Occupy Delaware movement begins at Wilmington’s Fletcher Brown Park

Sunday 3pm update: Occupy Delaware is moving out of Fletcher Brown Park and taking their protest to a plaza in the heart of downtown Wilmington.

The group is moving to Peter Spencer Plaza.  That’s a city owned piece of land in the 800 Block of French Street.  It’s not far from state and federal court buildings and the Internal Revenue Service.  A spokesperson for the group said the location was chosen because the group wanted a visible location for its protest.  They plan an encampment there overnight.

That takes the burden of what to do about Occupy Delaware’s protests out of state hands and puts them into the city of Wilmington’s jurisdiction.  Governor Markell’s spokesman Brian Sealander said, “the state made a reasonable and respectful offer.  They chose not to accept it.”  DNREC reports that the group was good to its word about the way they would use Fletcher Brown Park.  They have all moved out before sundown and all signs of trash have been removed.

A group of about 15 protesters are at the Spencer Plaza with about an equal number of Wilmington city police.

The plaza is named in honor of Peter Spencer who was born a slave and became the founder of Delaware’s Independent Black Church movement.  The site is where his first church stood.  He also founded the August Black Quarterly, one of the earliest black folk festivals.

Sunday morning update: Occupy Delaware remained in H. Fletcher Brown Park in Wilmington Saturday night.  That violated a state order that there would be no camping overnight. 

Those in Occupy Delaware who began the Saturday protest took a late Saturday vote and decided to stay overnight, but leave Sunday. Leif Carney, one of the members of the group told Newsworks there were about 10-20 people who decided to stay and camp in protest.

The group was told by DNREC that there could be no camping overnight.  The group voted last night to stay anyway.  Governor Jack Markell’s chief of staff, Brian Sealander, said, “The state made the responsible offer of Brandywine Park to make sure the hundred kids in the daycare that use Fletcher Brown twice a day weren’t walking into the middle of an encampment.  That goal was accomplished. With their vote, the Occupy group appears to have given their word that they will be moved to their new location by sundown on Sunday. “

Carney said Occupy Delaware had convinced state officials the purpose of the protest was non-violent.  “We had a very productive meeting with city and state officials Friday.  I think a lot of their minds were put at ease,” he said.

Although Sealander added tonight is a different story. “They are violating their permit. Park rangers will continue to monitor the site and evaluate enforcement options.”

Mark Fowser’s Saturday report on the first arrival of Occupy Delaware: Supporters of a protest movement that began on Wall Street mingled with curiosity-seekers, dog-walkers and families enjoying the sunshine at a Wilmington park Saturday, as Occupy Delaware staked its claim.

Following a march on Rodney Square October 15th and several organizational meetings, members of the movement trickled into Fletcher Brown Park on the edge of Wilmington’s business district starting in the morning. Some began to pitch tents and brought sleeping bags in preparation for a stay of undetermined length.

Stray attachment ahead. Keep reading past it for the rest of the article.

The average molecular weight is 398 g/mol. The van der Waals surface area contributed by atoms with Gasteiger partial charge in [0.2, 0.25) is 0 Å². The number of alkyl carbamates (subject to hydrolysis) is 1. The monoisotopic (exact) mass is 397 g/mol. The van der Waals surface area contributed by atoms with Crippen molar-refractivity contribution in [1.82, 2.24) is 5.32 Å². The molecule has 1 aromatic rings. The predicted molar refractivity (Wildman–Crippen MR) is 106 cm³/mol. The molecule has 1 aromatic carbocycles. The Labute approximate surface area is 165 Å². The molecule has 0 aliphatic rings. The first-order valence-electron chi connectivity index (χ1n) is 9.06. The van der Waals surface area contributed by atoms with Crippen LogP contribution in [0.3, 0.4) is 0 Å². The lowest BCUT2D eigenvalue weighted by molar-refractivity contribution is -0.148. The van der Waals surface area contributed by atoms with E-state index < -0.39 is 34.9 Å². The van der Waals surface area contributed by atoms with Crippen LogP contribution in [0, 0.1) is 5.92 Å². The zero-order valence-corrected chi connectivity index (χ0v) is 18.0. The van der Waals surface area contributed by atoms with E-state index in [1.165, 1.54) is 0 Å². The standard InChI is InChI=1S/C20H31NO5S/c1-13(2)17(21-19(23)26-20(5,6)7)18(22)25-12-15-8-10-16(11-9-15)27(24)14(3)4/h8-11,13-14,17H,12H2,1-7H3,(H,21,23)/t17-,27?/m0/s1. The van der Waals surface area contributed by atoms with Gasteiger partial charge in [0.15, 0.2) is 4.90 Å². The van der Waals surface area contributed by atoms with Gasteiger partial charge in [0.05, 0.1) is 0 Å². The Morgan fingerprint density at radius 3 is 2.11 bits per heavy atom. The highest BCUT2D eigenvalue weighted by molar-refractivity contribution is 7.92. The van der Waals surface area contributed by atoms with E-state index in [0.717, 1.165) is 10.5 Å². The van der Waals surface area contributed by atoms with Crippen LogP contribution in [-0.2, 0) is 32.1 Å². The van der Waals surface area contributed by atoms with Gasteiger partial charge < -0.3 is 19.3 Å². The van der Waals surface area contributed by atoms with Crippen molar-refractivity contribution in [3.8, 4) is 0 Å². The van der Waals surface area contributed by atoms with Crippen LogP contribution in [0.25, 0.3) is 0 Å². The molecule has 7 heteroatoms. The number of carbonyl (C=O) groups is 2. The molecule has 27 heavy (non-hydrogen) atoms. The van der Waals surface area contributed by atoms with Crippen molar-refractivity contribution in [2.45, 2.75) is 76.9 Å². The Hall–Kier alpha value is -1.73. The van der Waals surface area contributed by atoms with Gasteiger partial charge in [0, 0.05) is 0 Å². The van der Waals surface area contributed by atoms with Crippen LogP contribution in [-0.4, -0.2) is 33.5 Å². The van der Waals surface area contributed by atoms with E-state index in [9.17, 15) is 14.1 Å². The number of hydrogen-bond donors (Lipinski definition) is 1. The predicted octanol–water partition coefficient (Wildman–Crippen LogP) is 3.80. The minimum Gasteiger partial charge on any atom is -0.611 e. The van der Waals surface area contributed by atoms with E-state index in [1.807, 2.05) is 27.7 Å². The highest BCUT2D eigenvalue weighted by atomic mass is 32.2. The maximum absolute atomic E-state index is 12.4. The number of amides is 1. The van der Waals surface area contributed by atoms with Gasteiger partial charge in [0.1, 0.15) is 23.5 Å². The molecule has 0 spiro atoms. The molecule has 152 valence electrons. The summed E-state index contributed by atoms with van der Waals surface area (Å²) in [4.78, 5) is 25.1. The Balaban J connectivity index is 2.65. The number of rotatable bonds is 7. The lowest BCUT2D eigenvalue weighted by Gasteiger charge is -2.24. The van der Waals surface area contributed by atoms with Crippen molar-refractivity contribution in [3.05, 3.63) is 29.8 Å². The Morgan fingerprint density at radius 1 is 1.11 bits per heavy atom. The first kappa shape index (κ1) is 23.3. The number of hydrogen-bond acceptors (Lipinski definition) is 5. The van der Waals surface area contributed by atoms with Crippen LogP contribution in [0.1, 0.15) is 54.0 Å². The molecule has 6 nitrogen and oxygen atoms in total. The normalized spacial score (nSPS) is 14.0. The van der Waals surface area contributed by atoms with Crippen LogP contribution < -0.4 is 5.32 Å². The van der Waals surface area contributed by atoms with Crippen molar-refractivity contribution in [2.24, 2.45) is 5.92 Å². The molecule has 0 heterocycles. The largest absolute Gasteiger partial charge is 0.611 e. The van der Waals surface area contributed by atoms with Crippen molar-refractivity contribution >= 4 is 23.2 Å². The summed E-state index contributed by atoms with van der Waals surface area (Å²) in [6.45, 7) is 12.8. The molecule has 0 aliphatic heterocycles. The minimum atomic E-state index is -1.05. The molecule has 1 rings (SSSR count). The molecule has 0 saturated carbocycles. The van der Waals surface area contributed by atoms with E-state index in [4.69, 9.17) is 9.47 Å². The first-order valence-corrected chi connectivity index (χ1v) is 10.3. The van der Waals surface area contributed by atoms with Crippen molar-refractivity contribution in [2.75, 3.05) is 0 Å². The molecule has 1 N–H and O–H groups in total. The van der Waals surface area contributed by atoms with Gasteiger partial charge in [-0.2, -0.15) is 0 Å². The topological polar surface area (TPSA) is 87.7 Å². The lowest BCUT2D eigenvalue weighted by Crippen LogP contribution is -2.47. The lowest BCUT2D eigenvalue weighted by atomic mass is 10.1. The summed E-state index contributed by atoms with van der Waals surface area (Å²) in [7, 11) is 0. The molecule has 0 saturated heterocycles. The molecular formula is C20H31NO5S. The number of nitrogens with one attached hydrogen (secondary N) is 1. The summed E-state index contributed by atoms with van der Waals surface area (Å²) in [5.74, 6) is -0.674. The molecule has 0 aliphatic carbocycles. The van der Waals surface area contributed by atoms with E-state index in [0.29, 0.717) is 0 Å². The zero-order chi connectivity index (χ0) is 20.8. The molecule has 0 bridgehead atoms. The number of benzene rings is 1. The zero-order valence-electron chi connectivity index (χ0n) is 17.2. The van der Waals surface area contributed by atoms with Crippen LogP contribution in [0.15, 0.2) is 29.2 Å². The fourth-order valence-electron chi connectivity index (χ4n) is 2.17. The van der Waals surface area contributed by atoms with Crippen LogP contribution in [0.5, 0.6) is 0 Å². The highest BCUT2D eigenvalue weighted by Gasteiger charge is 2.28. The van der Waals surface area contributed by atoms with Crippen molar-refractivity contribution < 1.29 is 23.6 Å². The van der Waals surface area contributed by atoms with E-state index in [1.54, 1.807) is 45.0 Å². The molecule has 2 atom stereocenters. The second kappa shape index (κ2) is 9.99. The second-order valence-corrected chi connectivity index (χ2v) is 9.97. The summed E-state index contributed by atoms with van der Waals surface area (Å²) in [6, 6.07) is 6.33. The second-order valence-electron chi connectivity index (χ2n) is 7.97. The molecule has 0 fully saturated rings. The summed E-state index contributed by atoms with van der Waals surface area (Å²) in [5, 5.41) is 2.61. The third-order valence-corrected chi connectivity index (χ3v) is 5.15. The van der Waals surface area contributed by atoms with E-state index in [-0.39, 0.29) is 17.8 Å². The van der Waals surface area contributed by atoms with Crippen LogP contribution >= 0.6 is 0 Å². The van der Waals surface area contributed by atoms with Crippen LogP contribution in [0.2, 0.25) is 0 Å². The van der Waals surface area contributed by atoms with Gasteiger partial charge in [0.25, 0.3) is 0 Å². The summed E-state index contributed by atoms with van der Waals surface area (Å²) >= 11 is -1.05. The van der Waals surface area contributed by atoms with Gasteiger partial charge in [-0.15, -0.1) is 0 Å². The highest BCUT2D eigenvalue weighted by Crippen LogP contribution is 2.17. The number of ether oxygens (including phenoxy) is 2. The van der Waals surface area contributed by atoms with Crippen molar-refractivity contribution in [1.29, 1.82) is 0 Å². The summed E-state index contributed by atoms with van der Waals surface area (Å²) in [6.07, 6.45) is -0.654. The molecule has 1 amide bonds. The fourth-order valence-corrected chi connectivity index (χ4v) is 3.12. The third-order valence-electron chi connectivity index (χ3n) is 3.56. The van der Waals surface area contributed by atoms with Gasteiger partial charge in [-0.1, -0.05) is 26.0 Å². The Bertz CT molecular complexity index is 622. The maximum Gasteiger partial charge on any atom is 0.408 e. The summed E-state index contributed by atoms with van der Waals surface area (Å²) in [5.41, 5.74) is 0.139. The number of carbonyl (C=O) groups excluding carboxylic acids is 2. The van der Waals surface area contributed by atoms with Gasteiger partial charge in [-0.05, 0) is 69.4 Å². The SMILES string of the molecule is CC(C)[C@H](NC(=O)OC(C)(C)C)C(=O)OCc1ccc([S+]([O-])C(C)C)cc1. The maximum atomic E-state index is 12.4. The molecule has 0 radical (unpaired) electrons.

Lori Huelsenbeck-Dill of Newark was not planning to spend the night, but came out with a sign reading “…because I want to live the American dream.” She heard about the gathering through one of her professors at Delaware Technical and Community College.

“There are a lot of people in the United States who are going hungry, who don’t have a lot and live paycheck-to-paycheck. And, there’s a very small few who hold all of the money,” Huelsenbeck-Dill said.

She added that she is not sure what the solution is, but believes the movement is a step in the right direction. “I have a young son, and I’d like to see his life be better than what I have,” Huelsenbeck-Dill said.

“The economic disparity in this country has created a situation where the common person is really just struggling to get by,” Brian Collins of Newark said. Collins added he believes that the Occupy movement’s main goals are to limit the influence of corporations and businesses in government and to have a jobs bill passed in Washington.

Norris Cramer of Wilmington came out with the intention of spending the night with Occupy Delaware. He said he finds Occupy Delaware appealing due to it being “a-political” and diverse “And, it’s a peaceful movement,” Cramer said, adding that he got upset when banks started raising their fees.

Meanwhile, grad student Steve Fox of Newark, who also works part-time, said he was impressed by the Occupy movement’s use of “direct democracy to guide the demonstrations.”

“Basically, what we’re doing is occupying the very streets we live in,” Fox added.

Although the group settled on Fletcher Brown Park, they are only officially allowed to stay there Saturday and Sunday during daylight hours. The State of Delaware agreed to waive permits and allow Occupy Delaware to set up at nearby Brandywine Park, due to a nearby day care center which uses Fletcher Brown Park during the week. Members of the group were scheduled to vote late Saturday on whether to move to the other park or stay put and risk being evicted.

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